L’Atelier de Joël Robuchon, Covent Garden, London
It’s time to get a little starry-eyed. Michelin starry-eyed. I’ve done over half a year in London now, and it’s a good point to start checking off some Michelin-starred establishments. First on the list was L’Atelier de Joël Robuchon in Covent Garden. The location was handy for the Harry Potter play after and the efficient pre-theatre option made sure we were there with ample time.
Celebrity French chef Joël Robuchon has thirteen restaurants at last count, with the London one open since 2006. It doesn’t show its age through. The excitement starts as soon as you take your kitchen-side seats. The menu was prix fixe (£45) for three courses. My brother and I enjoyed some dazzling dishes, all immaculately presented.
The courses were plenty, although the eight course degustation was also reasonably priced and looked just as successful. The guy next to us went for that and we only had mild food envy. If you’d like an upmarket night out with a fine display of cooking wizardry, do check out L’Atelier de Joël Robuchon.
The evening begins with a warm welcome, and most of the seating has a fantastic view of the kitchen. Open and on show. The black and red interior are reminiscent of a bento box, but the the use of foliage and vertical gardens prevents it ever feeling suffocating. Almost Japanese but the menu is decidedly French. There are bread baskets and amuse bouches arrive to whet your appetite.
Things were off to a fantastic start and my enthusiasm for the bread evidently showed, with the waitress offering a top up. Bread is a reliable litmus test for any restaurant. My starter was the poached egg with chanterelles, sherry and wild garlic. It’s an electric mix of ingredients in a surprising plate of colours that embody those bold flavours. Does it even look like an egg to you? Yum.
My brother also went for the vegetarian option with the aubergine caviar, goats cheese and fresh basil served in mille feuilles layers. I loved the presentation with the mini-garden of sorts. This referenced the faux garden we sat opposite over the course of our stay. I had only a small smackerel of a sample and enjoyed the creamy piping encased in the wafer like pastry. A most fine savoury take on a favourite classic French dessert. Clever and tasty.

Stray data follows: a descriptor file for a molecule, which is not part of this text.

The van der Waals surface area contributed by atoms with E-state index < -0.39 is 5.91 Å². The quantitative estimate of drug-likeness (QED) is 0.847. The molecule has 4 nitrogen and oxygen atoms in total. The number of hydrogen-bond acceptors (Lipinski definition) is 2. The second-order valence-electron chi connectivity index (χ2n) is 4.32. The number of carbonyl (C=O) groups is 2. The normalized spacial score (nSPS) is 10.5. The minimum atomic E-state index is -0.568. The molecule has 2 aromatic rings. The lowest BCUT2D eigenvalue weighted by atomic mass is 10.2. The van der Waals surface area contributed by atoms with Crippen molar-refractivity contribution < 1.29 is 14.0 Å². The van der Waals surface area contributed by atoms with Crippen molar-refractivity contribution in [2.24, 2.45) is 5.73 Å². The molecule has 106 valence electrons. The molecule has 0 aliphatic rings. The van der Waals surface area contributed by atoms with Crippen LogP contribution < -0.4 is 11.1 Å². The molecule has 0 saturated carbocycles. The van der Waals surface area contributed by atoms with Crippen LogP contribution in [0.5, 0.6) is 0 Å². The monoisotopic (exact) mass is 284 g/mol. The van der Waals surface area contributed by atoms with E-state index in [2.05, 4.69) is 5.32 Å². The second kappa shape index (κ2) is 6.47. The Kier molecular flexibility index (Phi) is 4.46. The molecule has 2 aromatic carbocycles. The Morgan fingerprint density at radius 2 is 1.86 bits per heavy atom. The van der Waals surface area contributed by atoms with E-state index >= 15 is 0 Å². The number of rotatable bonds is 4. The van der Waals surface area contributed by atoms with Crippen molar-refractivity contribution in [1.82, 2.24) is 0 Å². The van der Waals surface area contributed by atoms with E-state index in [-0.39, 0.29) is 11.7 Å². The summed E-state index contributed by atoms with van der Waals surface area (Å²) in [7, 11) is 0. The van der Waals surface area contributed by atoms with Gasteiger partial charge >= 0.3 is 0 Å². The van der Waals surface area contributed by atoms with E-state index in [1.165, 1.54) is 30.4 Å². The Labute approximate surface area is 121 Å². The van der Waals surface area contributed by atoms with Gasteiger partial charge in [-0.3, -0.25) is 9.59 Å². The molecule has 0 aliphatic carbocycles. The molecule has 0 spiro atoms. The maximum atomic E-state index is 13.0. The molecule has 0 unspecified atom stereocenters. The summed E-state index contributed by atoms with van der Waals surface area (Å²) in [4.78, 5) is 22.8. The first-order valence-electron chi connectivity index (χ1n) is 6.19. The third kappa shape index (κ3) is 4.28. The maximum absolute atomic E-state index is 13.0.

Mains weren’t too far away, and in fact the pace at L’Atelier de Joël Robuchon is perfect. Granted, we were early evening dining so that may have kept the kitchen more relaxed than later in the night. My fellow diner went for the halibut with vegetables and a butter and lemon-thyme sauce.
I went for the Iberian tenderloin. This has a chorizo crust, confit vegetables and piquillo juices. Iberian tenderloin is similar to the loin, darker in colour and with a special fine aroma that comes from being located between the shoulder and the loin. I’m not sure if I was the biggest fan of this particular cut, but I could appreciate what was in front of me. It’s another impeccably presented dish, with colour and vibrance in every inch. The crust is delectable and everything on the plate is presented with care. Ivan went for the fish.
Part three was the desserts. And we did a bit of a switcheroo as we ended up preferring the other’s choice. My preferred (but not the one I ordered) was the lemon cheesecake with limoncello and Greek yoghurt sorbet. It has the right level of creamy and zesty flavours which made it a perfect conclusion for our meal. The dabs of raspberry and limoncello prevent the flavours from ever tasting monotone. There’s a good level of sour, with little crust.
My ordered (but less preferred) dessert was the Manjari chocolate mousse with dark chocolate sorbet and Oreo cookies. The presentation is curious but I felt it was a bit too rich for my palate. The chocolate tastes of quality of course, and my brother was more than happy to finish it off for me. Not sure I fully understood what the eating suggestion was meant to be here.
And that’s it. Well, we also had some mini-madelines and mini-tarts too. I enjoyed my time at L’Atelier de Joël Robuchon a hell of a lot. The £45 menu is super reasonable and every dish was visually arresting. A bonus was the efficient service, so we didn’t have to panic about making it over to the theatre. As good as Heston with better lighting.